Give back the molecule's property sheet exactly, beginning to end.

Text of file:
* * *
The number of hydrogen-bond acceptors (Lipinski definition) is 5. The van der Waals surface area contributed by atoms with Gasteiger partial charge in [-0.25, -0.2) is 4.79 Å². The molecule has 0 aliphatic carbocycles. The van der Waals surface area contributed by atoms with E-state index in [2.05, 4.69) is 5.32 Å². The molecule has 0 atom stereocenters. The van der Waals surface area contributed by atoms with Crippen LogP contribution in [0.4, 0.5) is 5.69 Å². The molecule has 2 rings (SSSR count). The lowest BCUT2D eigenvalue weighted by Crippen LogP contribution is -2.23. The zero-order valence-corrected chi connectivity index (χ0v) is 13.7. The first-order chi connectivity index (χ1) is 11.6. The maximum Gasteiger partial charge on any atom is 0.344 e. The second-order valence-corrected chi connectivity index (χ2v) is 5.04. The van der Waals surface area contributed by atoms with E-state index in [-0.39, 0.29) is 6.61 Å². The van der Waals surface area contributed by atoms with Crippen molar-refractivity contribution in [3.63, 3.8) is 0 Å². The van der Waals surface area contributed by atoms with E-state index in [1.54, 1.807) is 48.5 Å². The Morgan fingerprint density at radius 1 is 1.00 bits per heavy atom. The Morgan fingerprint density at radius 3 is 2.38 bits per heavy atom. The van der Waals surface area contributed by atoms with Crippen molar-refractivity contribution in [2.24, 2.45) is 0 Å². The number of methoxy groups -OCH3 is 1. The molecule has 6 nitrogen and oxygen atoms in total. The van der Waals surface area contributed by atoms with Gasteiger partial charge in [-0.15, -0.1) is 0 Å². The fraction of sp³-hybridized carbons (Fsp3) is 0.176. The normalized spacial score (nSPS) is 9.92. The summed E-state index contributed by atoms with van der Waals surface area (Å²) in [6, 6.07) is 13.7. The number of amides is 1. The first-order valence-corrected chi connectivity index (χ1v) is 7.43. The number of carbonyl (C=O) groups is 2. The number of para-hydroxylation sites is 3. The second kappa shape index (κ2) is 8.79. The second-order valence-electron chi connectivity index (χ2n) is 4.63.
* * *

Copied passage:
The number of hydrogen-bond acceptors (Lipinski definition) is 5. The van der Waals surface area contributed by atoms with Gasteiger partial charge in [-0.25, -0.2) is 4.79 Å². The molecule has 0 aliphatic carbocycles. The van der Waals surface area contributed by atoms with E-state index in [2.05, 4.69) is 5.32 Å². The molecule has 0 atom stereocenters. The van der Waals surface area contributed by atoms with Crippen LogP contribution in [0.4, 0.5) is 5.69 Å². The molecule has 2 rings (SSSR count). The lowest BCUT2D eigenvalue weighted by Crippen LogP contribution is -2.23. The zero-order valence-corrected chi connectivity index (χ0v) is 13.7. The first-order chi connectivity index (χ1) is 11.6. The maximum Gasteiger partial charge on any atom is 0.344 e. The second-order valence-corrected chi connectivity index (χ2v) is 5.04. The van der Waals surface area contributed by atoms with E-state index in [-0.39, 0.29) is 6.61 Å². The van der Waals surface area contributed by atoms with Crippen molar-refractivity contribution in [3.63, 3.8) is 0 Å². The van der Waals surface area contributed by atoms with E-state index in [1.54, 1.807) is 48.5 Å². The Morgan fingerprint density at radius 1 is 1.00 bits per heavy atom. The Morgan fingerprint density at radius 3 is 2.38 bits per heavy atom. The van der Waals surface area contributed by atoms with Crippen molar-refractivity contribution in [2.24, 2.45) is 0 Å². The number of methoxy groups -OCH3 is 1. The molecule has 6 nitrogen and oxygen atoms in total. The van der Waals surface area contributed by atoms with Gasteiger partial charge in [-0.15, -0.1) is 0 Å². The fraction of sp³-hybridized carbons (Fsp3) is 0.176. The normalized spacial score (nSPS) is 9.92. The summed E-state index contributed by atoms with van der Waals surface area (Å²) in [6, 6.07) is 13.7. The number of amides is 1. The first-order valence-corrected chi connectivity index (χ1v) is 7.43. The number of carbonyl (C=O) groups is 2. The number of para-hydroxylation sites is 3. The second kappa shape index (κ2) is 8.79. The second-order valence-electron chi connectivity index (χ2n) is 4.63.